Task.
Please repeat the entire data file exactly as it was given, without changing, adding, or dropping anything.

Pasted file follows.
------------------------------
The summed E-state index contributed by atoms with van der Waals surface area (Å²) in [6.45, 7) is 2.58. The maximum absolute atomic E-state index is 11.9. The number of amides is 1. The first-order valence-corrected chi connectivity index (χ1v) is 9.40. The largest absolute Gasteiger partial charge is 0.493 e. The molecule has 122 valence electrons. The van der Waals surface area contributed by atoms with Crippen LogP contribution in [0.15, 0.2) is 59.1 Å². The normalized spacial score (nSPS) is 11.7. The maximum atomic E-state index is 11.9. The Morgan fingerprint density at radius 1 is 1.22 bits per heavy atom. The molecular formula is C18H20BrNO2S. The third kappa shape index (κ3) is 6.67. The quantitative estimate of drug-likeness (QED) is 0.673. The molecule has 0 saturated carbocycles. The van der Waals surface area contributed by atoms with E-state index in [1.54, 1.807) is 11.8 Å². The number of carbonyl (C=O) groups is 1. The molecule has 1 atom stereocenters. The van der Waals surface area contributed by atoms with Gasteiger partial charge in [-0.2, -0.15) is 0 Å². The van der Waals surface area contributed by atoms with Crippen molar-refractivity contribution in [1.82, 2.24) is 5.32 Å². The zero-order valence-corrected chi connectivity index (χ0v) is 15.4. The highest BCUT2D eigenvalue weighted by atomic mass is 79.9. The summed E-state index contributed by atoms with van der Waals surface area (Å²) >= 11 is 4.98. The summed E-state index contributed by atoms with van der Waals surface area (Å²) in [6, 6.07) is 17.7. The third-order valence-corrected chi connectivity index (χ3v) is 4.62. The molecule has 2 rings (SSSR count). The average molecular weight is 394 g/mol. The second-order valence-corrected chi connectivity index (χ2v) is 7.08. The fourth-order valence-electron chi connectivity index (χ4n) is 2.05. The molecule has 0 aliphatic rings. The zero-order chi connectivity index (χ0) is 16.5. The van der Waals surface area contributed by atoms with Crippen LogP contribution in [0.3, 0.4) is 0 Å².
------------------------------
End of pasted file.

The summed E-state index contributed by atoms with van der Waals surface area (Å²) in [6.45, 7) is 2.58. The maximum absolute atomic E-state index is 11.9. The number of amides is 1. The first-order valence-corrected chi connectivity index (χ1v) is 9.40. The largest absolute Gasteiger partial charge is 0.493 e. The molecule has 122 valence electrons. The van der Waals surface area contributed by atoms with Crippen LogP contribution in [0.15, 0.2) is 59.1 Å². The normalized spacial score (nSPS) is 11.7. The maximum atomic E-state index is 11.9. The Morgan fingerprint density at radius 1 is 1.22 bits per heavy atom. The molecular formula is C18H20BrNO2S. The third kappa shape index (κ3) is 6.67. The quantitative estimate of drug-likeness (QED) is 0.673. The molecule has 0 saturated carbocycles. The van der Waals surface area contributed by atoms with E-state index in [1.54, 1.807) is 11.8 Å². The number of carbonyl (C=O) groups is 1. The molecule has 1 atom stereocenters. The van der Waals surface area contributed by atoms with Gasteiger partial charge in [-0.2, -0.15) is 0 Å². The van der Waals surface area contributed by atoms with Crippen molar-refractivity contribution in [1.82, 2.24) is 5.32 Å². The zero-order valence-corrected chi connectivity index (χ0v) is 15.4. The highest BCUT2D eigenvalue weighted by atomic mass is 79.9. The summed E-state index contributed by atoms with van der Waals surface area (Å²) >= 11 is 4.98. The summed E-state index contributed by atoms with van der Waals surface area (Å²) in [6, 6.07) is 17.7. The third-order valence-corrected chi connectivity index (χ3v) is 4.62. The molecule has 2 rings (SSSR count). The average molecular weight is 394 g/mol. The second-order valence-corrected chi connectivity index (χ2v) is 7.08. The fourth-order valence-electron chi connectivity index (χ4n) is 2.05. The molecule has 0 aliphatic rings. The zero-order chi connectivity index (χ0) is 16.5. The van der Waals surface area contributed by atoms with Crippen LogP contribution in [0.3, 0.4) is 0 Å².